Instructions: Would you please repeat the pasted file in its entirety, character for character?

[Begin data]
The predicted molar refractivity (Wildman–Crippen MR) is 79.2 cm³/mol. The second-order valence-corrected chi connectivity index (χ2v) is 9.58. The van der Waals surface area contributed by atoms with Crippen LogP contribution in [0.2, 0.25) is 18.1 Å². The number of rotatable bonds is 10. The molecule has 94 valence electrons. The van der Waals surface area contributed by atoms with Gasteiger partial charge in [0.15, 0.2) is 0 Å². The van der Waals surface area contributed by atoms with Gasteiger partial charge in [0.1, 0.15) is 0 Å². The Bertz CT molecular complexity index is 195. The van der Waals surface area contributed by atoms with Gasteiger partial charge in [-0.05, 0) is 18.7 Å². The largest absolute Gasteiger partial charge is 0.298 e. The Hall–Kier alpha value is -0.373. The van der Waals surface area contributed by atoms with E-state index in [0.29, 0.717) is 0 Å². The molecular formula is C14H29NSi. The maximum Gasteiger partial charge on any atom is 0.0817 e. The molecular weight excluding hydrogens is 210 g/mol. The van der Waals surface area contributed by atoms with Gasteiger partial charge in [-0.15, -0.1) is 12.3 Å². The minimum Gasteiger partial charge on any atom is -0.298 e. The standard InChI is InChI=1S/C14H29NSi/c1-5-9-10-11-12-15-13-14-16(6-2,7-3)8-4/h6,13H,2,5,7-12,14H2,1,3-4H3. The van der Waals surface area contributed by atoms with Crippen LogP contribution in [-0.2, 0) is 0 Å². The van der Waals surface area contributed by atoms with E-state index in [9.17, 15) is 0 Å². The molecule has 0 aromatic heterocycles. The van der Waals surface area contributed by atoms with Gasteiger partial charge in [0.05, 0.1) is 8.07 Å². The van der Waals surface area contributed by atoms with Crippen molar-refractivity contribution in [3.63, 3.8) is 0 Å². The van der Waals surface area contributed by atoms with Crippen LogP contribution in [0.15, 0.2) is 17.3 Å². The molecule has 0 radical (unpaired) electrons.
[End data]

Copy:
The predicted molar refractivity (Wildman–Crippen MR) is 79.2 cm³/mol. The second-order valence-corrected chi connectivity index (χ2v) is 9.58. The van der Waals surface area contributed by atoms with Crippen LogP contribution in [0.2, 0.25) is 18.1 Å². The number of rotatable bonds is 10. The molecule has 94 valence electrons. The van der Waals surface area contributed by atoms with Gasteiger partial charge in [0.15, 0.2) is 0 Å². The van der Waals surface area contributed by atoms with Gasteiger partial charge in [0.1, 0.15) is 0 Å². The Bertz CT molecular complexity index is 195. The van der Waals surface area contributed by atoms with Gasteiger partial charge in [-0.05, 0) is 18.7 Å². The largest absolute Gasteiger partial charge is 0.298 e. The Hall–Kier alpha value is -0.373. The van der Waals surface area contributed by atoms with E-state index in [0.29, 0.717) is 0 Å². The molecular formula is C14H29NSi. The maximum Gasteiger partial charge on any atom is 0.0817 e. The molecular weight excluding hydrogens is 210 g/mol. The van der Waals surface area contributed by atoms with Gasteiger partial charge in [-0.15, -0.1) is 12.3 Å². The minimum Gasteiger partial charge on any atom is -0.298 e. The standard InChI is InChI=1S/C14H29NSi/c1-5-9-10-11-12-15-13-14-16(6-2,7-3)8-4/h6,13H,2,5,7-12,14H2,1,3-4H3. The van der Waals surface area contributed by atoms with Crippen LogP contribution in [-0.2, 0) is 0 Å². The van der Waals surface area contributed by atoms with E-state index in [9.17, 15) is 0 Å². The molecule has 0 aromatic heterocycles. The van der Waals surface area contributed by atoms with Gasteiger partial charge in [0.05, 0.1) is 8.07 Å². The van der Waals surface area contributed by atoms with Crippen molar-refractivity contribution in [3.63, 3.8) is 0 Å². The van der Waals surface area contributed by atoms with Crippen LogP contribution in [0.15, 0.2) is 17.3 Å². The molecule has 0 radical (unpaired) electrons.